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Expert says carbon monoxide dangers real

January 10, 2006|by BONNIE H. BRECHBILL

bonnieb@herald-mail.com

CHAMBERSBURG, Pa. - Carbon monoxide poisoning is the leading cause of injury and death by poisoning worldwide, with about 40,000 people treated in the United States annually, according to the University of Pennsylvania Medical Center Web site.

Medical personnel are concerned about the injuries and deaths that occur each year during what emergency room physicians call "CO season," a time when faulty furnaces and other mechanical mishaps lead to a spike in cases of carbon monoxide (CO) poisoning, the site states.

Brain damage occurs, sometimes days to weeks later, in half of the patients with serious cases of CO poisoning.

Ray Barber, manager of respiratory care services at Chambersburg Hospital, said the hospital sees carbon monoxide cases "sporadically, not every week." Cases are more frequent during heating season,

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Carbon monoxide is released by the burning of carbon-based fuels such as wood, coal, natural gas, gasoline, kerosene and oil. Heating devices that burn these substances use oxygen and give off carbon monoxide, Barber said.

"Something that does not burn completely is the most dangerous, such as charcoal briquettes," he said. "They smolder. CO is produced in large amounts when there is incomplete combustion. When it's cold, some people who are worried about their heating bill will bring a little grill into the house and burn some briquettes. This is so dangerous. Never use briquettes indoors."

Carbon monoxide is odorless, tasteless and colorless, and can only be detected by a carbon monoxide detector, something Barber recommends all homes have.

The detectors are accurate, Barber said, and do not have to be wired or hooked up, just plugged into an outlet.

Forty to 50 parts per million of carbon monoxide, the level found in most homes, is safe, according to the EPA and federal government, Barber said. Eight hundred PPM is toxic.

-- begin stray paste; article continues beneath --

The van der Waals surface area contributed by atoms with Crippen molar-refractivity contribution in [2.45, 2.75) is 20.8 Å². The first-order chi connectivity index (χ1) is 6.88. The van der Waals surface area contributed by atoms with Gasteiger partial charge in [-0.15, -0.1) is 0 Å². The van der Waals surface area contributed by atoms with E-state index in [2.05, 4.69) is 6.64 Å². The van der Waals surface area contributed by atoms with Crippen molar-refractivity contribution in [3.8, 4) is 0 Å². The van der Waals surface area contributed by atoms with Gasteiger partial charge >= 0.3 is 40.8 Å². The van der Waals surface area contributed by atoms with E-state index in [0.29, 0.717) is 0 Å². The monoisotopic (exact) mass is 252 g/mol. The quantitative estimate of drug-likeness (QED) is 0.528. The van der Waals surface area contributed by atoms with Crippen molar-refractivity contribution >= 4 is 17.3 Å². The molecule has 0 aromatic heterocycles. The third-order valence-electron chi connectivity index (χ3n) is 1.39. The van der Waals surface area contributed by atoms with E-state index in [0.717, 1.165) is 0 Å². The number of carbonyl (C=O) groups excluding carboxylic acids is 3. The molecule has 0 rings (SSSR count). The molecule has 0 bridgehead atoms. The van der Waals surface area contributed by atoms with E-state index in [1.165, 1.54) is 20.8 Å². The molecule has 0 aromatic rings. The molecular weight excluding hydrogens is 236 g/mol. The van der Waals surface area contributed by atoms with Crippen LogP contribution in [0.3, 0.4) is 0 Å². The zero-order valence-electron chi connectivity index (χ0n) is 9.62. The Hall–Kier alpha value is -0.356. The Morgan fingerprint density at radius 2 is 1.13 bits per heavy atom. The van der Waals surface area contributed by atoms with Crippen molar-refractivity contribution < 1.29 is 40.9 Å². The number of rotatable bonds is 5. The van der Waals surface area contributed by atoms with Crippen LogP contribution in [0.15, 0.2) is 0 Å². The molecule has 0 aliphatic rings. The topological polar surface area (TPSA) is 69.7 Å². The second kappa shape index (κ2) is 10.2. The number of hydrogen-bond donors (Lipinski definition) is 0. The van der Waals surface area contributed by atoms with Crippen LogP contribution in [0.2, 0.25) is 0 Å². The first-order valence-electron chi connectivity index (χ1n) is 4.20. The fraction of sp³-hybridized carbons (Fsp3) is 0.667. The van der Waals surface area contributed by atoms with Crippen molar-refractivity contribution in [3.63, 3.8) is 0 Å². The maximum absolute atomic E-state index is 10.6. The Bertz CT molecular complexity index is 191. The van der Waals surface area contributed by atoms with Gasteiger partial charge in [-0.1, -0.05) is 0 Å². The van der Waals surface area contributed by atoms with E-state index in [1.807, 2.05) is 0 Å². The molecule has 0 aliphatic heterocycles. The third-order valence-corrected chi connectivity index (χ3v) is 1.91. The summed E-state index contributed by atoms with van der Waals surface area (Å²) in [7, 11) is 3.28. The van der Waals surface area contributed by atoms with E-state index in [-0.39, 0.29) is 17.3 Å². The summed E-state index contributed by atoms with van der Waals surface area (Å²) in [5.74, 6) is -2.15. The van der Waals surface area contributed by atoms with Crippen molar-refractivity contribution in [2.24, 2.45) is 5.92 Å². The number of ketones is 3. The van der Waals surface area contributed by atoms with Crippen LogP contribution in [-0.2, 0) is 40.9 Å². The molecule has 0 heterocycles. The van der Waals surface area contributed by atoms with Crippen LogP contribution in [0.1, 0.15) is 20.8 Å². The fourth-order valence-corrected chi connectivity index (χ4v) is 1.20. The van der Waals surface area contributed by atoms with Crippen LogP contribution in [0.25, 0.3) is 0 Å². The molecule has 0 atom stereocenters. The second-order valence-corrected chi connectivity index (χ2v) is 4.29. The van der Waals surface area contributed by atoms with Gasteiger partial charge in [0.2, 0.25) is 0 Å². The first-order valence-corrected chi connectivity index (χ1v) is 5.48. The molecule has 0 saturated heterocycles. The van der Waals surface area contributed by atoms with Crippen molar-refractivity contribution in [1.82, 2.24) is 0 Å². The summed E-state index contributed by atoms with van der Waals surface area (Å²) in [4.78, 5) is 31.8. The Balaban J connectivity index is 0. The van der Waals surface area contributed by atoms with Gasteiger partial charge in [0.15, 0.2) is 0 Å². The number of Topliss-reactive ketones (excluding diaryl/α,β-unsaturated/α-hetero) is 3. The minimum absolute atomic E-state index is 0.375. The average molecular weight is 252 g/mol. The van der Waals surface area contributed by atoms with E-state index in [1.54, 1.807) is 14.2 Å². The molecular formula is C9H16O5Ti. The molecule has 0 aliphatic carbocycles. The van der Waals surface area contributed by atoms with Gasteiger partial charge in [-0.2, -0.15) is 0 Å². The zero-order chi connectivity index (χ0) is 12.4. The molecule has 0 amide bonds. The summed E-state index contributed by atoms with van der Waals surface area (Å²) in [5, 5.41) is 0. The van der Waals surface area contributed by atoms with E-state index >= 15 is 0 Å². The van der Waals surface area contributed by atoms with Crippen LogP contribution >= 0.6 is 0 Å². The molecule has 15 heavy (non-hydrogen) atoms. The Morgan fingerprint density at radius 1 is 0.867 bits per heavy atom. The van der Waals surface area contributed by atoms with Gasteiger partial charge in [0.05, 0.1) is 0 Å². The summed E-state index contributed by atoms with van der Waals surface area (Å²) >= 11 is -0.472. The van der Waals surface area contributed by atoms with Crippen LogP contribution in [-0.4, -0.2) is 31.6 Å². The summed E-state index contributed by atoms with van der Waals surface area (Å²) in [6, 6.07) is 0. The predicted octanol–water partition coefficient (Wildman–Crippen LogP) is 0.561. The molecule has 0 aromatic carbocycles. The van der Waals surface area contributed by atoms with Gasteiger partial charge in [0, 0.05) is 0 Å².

"A lot (of CO poisoning victims) come in with a headache of unknown origin, and doctors pick it up that way," Barber said. But some cases go undetected until it's too late.

CO poisoning is insidious.

"Lower levels of CO affect the body." Barber said.

CO replaces oxygen in the blood, and this displacement can occur at many levels, he said.

"Someone who smokes two packs of cigarettes a day may have a CO level that is close to toxic," Barber said. "With long-term exposure, such as a leaky stove in the house or a poor muffler in a car, the body adjusts by making more blood so that more oxygen can be carried. This results in higher blood pressure and other health problems."

In an acute case of CO poisoning, such as when a heating system backs up, a person might experience a frontal headache, then a throbbing headache, nausea, confusion and shakiness caused by the lack of oxygen. But, Barber said, the flu and other conditions also cause those symptoms, so a series of tests is done to narrow the cause.

A patient with acute CO poisoning is given large volumes of oxygen until the CO level in the blood drops, he said.

CO poisoning that happens quickly has a profound effect, but it can be turned around.

"If there is brain damage, it can take awhile to recover," said Barber, who has worked in the respiratory field since 1973. He has been at Chambersburg Hospital since March 2005.

Barber said carbon monoxide problems can be caused when a bird's or squirrel's nest blocks a chimney, causing a backup of CO into the house. A stovepipe or flue could otherwise be obstructed. Heating equipment that is not properly maintained is dangerous, as are space heaters if they are in an unvented area, he said.

A car is a very rich source of CO, he added.

"Lack of maintenance to the engine, undercarriage or muffler may cause CO to be gathered in your car, especially in the winter when the windows are kept closed," Barber said.

Starting a car in a garage attached to the house and leaving it running for several minutes to warm up is a mistake, Barber added.

"Even with the garage door open, there is a sizable risk of increasing the CO in the house. A baby sleeping upstairs is the recipient of that," he said.

Barber is especially concerned about children and pets riding in the back of pickup trucks with caps on the back.

"There is no good seal between the bed of the truck and the cap," he said, and anyone in the back is exposed to carbon monoxide.

He cited a case he saw when working in West Virginia. Parents driving home from a Christmas celebration allowed their three children to ride in the back of the pickup. When they arrived home, all three children were dead.

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